from subprocess import Popen, PIPE
import sys, random

def sort_test(size):
array = [random.randrange(0, size) for _ in range(size)]
pipe = Popen(sys.argv[1:], stdin=PIPE, stdout=PIPE, bufsize=0, universal_newlines=True)
print(str(size), file=pipe.stdin); pipe.stdin.flush()
num_comparisons = 0
while True:
if args and args == "a":
answer_array = [array[int(n)] for n in args[1:]]
raise RuntimeError("incorrect sort for size {}, array was {}".format(size, array))
return num_comparisons
elif len(args) == 3 and args == "<":
a, b = int(args), int(args)
print(int(array[a] < array[b]), file=pipe.stdin); pipe.stdin.flush()
num_comparisons += 1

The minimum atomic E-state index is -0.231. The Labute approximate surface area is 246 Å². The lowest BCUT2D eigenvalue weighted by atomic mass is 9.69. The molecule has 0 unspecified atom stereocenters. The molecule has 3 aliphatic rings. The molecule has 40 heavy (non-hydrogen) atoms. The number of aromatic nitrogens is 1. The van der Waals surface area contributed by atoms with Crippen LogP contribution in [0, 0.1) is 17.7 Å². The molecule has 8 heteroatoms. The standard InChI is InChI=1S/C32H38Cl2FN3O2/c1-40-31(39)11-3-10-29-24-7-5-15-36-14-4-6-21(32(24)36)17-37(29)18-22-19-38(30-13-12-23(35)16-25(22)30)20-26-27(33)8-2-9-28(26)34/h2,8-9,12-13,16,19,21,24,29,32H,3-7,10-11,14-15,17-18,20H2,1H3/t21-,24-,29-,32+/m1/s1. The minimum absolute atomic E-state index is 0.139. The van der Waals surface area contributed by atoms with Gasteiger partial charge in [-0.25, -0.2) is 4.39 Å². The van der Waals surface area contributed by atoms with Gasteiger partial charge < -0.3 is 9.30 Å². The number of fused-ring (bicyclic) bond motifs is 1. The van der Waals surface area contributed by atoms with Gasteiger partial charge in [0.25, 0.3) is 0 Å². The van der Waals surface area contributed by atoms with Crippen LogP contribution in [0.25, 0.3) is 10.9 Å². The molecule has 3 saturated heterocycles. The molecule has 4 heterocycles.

else:
raise RuntimeError("unknown command")

random.seed(0)
total = 0
for i in range(101):
num_comparisons = sort_test(i)
print(i, num_comparisons)
total += num_comparisons
print("total", total)


You score your program by typing python score.py yourprogram. The scoring is done by having your program sort one random array of each size 0 to 100 and counting the amount of comparisons your program asks for. These random arrays can have duplicates, your algorithm must be able to handle equal elements. In the event there are duplicates, there are no requirements on the order of the equal elements. So if the array is [0, 0] it doesn't matter if you output a 0 1 or a 1 0.

You may not optimize specifically for the particular arrays the scoring program generates. I may change the RNG seed at any point in time. Answers using built-in sorting algorithms are permitted to be posted for interest's sake, but are non-competing.

Program with lowest score wins.

• Which version of Python are you using? Jul 20, 2016 at 14:23